In Ruby, it’s common to use memoization to make sure that instance variables in a method only get set once regardless of how many times the method is called. For example:
class Dashboard def users @users ||= Users.all end end
Sometimes there are better solutions. Let’s look at the problem we’re solving and the trade-offs involved.
Memoization is often used when deriving values from other state on our objects. Saving derived state to an instance variable is a form of caching and comes with all the associated gotchas (cache invalidation!).
Most of the time, this caching is a form of premature optimization. It’s often best to approach caching problems with a cost/benefit analysis. Caching has some upfront costs you always pay: extra complexity and cache invalidation. The desired benefit is to be able to skip some work.
Let’s look at some common scenarios:
- For operations that are done only once you pay the cost but don’t get any benefits.
- For cheap operations that are used multiple times, you pay the cost but often the benefit of skipping the work trends towards zero unless you’re working at an extremely high volume.
- For expensive operations that get called multiple times, the benefit of only doing the work once (or not doing it at all in a lazy method) may be worth the cost.
Adding a caching layer makes the code harder to reason about and more bug-prone. Make sure you benchmark your code to make sure the benefits are worth the cost. Usually it’s OK to do the same cheap operation more than once!
class User # ... def age # No need to complicate the code by caching this # @age ||= Time.now.year - @date_of_birth Time.now.year - @date_of_birth end end
Memoization is useful because it allows us to do some work only once and then have it available via an instance variable. There’s another construct in Ruby that has this feature - constructors! You can almost always convert a memoized method into a simple reader by moving the logic to the constructor.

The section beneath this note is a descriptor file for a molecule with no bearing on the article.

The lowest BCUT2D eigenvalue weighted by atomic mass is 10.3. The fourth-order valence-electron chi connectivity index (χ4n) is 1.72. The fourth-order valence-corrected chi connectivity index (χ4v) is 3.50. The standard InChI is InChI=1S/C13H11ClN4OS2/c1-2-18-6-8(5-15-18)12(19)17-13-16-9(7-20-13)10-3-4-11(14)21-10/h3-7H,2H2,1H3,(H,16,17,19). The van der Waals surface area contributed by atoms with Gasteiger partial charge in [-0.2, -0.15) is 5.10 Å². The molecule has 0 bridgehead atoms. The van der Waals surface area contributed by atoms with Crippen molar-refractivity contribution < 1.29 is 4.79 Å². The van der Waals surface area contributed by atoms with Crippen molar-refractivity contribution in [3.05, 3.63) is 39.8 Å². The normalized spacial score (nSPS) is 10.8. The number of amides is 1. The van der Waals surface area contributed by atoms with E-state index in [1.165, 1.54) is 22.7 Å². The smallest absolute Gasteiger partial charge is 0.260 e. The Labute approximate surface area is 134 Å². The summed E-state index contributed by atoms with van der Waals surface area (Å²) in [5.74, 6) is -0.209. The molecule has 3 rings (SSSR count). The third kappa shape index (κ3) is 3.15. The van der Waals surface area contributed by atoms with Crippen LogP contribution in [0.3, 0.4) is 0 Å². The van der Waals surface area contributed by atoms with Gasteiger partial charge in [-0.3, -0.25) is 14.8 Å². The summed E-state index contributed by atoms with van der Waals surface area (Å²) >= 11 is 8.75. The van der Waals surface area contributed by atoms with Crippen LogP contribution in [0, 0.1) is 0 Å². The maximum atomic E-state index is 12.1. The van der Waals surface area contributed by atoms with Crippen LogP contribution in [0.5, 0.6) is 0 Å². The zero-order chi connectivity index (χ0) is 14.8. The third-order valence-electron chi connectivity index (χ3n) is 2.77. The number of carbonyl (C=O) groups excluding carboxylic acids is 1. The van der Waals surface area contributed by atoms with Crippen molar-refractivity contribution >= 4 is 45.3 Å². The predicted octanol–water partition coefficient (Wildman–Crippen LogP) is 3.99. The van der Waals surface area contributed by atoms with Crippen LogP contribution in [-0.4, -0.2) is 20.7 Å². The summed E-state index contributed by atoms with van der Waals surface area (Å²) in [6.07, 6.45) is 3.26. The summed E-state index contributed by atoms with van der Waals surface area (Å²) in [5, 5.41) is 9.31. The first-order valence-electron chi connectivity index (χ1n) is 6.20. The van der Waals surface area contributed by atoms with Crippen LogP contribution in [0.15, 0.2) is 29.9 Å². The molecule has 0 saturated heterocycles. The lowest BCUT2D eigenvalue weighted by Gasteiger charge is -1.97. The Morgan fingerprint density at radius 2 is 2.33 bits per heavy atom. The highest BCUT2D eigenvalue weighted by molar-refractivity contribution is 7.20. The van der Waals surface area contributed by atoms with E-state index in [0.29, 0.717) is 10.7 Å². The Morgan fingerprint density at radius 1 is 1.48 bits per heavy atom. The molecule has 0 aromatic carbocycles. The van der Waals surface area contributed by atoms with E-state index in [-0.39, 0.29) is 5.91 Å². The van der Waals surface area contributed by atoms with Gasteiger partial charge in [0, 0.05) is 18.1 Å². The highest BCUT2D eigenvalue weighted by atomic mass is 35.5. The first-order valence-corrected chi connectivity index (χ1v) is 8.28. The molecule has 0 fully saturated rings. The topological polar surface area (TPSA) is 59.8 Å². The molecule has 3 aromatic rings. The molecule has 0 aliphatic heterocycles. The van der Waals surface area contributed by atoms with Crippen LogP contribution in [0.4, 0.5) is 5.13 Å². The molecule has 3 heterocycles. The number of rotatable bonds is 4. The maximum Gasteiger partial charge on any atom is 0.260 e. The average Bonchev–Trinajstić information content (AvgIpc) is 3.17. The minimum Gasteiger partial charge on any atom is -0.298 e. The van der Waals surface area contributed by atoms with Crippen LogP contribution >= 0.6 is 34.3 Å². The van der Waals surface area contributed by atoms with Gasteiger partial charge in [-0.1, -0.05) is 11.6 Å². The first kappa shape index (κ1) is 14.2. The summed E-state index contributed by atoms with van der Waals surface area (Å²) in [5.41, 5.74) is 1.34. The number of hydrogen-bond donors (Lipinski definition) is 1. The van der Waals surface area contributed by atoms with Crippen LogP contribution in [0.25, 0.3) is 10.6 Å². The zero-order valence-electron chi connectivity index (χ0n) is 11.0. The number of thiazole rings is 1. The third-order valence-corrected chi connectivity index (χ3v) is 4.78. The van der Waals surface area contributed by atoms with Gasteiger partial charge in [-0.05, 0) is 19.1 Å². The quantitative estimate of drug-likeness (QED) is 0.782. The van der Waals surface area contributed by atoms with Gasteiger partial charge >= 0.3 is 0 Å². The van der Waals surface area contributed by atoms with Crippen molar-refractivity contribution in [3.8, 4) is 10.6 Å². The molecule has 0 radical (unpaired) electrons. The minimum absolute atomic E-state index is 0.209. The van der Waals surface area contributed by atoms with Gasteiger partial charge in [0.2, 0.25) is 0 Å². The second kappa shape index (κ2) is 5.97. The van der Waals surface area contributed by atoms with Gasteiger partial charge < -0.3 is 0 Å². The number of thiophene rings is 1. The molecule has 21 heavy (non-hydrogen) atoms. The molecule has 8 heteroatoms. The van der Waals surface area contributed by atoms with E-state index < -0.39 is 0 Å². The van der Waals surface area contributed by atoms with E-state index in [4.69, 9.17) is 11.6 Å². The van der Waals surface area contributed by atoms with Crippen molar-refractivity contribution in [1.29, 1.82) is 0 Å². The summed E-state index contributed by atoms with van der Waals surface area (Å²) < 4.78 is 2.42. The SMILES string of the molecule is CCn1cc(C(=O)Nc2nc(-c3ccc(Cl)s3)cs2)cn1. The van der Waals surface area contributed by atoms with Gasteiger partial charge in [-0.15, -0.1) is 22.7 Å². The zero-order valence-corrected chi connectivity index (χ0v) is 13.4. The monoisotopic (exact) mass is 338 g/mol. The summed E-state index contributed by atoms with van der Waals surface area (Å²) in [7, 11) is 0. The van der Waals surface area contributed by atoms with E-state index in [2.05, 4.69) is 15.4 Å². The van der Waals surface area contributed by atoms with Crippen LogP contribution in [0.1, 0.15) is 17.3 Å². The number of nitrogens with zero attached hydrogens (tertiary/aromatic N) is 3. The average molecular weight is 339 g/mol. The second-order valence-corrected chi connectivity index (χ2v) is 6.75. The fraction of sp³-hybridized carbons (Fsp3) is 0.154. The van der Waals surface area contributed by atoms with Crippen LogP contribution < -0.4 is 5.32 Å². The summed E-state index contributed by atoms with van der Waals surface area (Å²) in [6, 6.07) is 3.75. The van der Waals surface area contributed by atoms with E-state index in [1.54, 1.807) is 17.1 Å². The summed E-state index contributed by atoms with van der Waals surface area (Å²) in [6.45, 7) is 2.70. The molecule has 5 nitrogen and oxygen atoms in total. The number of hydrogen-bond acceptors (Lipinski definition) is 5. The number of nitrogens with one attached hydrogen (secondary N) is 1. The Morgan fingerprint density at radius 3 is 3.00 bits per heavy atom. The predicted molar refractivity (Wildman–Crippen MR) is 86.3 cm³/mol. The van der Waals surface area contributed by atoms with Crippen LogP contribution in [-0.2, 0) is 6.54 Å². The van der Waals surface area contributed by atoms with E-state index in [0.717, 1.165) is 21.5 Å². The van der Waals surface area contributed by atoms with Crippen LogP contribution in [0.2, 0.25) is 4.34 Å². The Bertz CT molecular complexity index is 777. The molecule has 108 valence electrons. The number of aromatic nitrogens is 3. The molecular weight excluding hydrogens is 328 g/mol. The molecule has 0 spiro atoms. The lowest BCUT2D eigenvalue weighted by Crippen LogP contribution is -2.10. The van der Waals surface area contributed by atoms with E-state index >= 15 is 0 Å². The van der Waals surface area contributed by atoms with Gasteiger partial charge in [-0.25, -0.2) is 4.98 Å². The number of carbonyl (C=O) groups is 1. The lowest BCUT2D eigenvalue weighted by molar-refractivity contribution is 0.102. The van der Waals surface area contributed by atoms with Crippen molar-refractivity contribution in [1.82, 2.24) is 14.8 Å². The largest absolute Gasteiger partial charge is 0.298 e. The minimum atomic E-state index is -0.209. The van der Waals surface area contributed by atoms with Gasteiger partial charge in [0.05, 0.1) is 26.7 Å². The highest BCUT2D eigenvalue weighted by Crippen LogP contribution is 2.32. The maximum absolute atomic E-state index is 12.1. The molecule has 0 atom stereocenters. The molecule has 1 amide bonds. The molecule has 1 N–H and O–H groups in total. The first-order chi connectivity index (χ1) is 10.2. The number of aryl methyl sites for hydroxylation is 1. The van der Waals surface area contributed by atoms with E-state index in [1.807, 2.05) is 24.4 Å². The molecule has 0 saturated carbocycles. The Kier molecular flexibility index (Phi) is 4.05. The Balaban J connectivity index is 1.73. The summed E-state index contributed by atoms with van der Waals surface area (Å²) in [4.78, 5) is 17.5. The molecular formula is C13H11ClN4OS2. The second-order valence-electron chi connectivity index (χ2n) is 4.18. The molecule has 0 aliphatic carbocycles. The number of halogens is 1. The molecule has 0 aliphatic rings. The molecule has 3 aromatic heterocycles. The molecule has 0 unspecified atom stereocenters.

In general, you want to be setting most of your instance variables in the object constructor at initialization time.
class Dashboard attr_reader :users def initialize @users = Users.all end end
Note that this approach is eager. All the calculations are done immediately upon object instantiation. This is fine most of the time. Occasionally you prefer to defer an expensive calculation until the result is actually needed. That’s when you’re going to need another technique.
If you’re doing some expensive work that may not necessarily get used, you may prefer a lazy approach. This is where memoization shines.
Instead of doing the work in the constructor, you do it in a method. The expensive calculations don’t happen at object instantiation but instead only happens when the method is called. Memoization ensures the result is cached so we don’t calculate every time the method is called.
class Dashboard def stats @stats ||= begin # do expensive work end end end
When caching, it’s best to separate caching logic and calculation logic into
their own methods. This improves readability and also makes it easy to re-run
the calculations if necessary. As a bonus, it means you don’t need to deal with
begin ... end blocks!
class Dashboard def stats @stats ||= do_expensive_work end private def do_expensive_work # do expensive work end end
This works with the constructor approach too:
class Dashboard attr_reader :stats def initialize @stats = do_expensive_work end private def do_expensive_work # do expensive work end end
Memoization has two big benefits:
- Cache expensive work
- Delay expensive work via laziness
As a form of caching it comes with all the advantages and downsides of such. It also complicates a codebase.
Most common uses of memoization in Ruby are premature optimization. For operations that:
- are always used by your object then set the instance variable in the constructor and have a normal reader
- are only used once then a regular method is fine
- are cheap then a regular method is fine
- are expensive and not always used then you may want to use a memoized method to do the work lazily
In all cases, move the calculation to its own method!